2. Foner’s good. He’s upfront about his biases, but plays it straight with the information and story. I read him for grad school and my biggest gripe was the small print in the book, not his approach to the history of labor in early national New York City.

          1. Reconstruction is one of my areas of interest, and I have peculiar theories. It sounds more and more like I need to check him out directly.

            1. It’s on my professional reading list, once I get through some other things that got presented to me last month and this.

      3. How about the various anti-Federalist papers? Seems those were the predominant reason why we even have a Bill of Rights today.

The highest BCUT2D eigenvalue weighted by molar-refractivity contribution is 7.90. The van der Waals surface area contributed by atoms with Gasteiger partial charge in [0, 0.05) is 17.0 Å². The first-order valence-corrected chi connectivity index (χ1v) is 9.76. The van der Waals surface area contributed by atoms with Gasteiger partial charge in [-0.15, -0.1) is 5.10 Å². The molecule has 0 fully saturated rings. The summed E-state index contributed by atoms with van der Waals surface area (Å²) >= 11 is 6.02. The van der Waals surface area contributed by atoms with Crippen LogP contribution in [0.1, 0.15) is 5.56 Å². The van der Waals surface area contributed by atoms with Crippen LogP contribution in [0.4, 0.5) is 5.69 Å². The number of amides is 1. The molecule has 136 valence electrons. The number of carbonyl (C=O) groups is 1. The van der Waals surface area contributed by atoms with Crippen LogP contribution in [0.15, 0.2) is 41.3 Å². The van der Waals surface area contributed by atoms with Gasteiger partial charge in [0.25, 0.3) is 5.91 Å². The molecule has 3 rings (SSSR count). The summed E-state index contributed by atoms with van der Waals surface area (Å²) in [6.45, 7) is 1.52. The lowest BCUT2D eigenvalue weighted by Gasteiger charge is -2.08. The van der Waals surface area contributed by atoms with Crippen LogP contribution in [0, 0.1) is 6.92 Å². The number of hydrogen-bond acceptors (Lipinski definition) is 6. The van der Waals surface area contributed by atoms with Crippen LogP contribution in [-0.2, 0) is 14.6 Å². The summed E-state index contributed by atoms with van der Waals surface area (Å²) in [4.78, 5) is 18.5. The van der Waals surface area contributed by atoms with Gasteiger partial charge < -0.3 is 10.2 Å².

4. May I suggest THE BIRTH OF THE MODERN by Paul Johnson? It’s almost the antithesis of Shrillary’s little exercise in mendacity; engaging, well written, and full of ideas.

        1. This is the second time today I’ve come across a recommendation for Johnson’s book, which I had never heard of before.
          Third time makes the charm?

          1. Johnson’s thesis is that the period from 1815 to 1830 saw the birth of a lot of tropes and ideas that plague us today. he makes an interesting case, too. His dissection of the origins of the narcissistic Art World and the cycle of political idiocies in South and Central America are matters that stuck with me particularly.

    3. So, for the next book, do I feel malevolent or benevolent?

      If malevolent, then “Dreams of My Father”.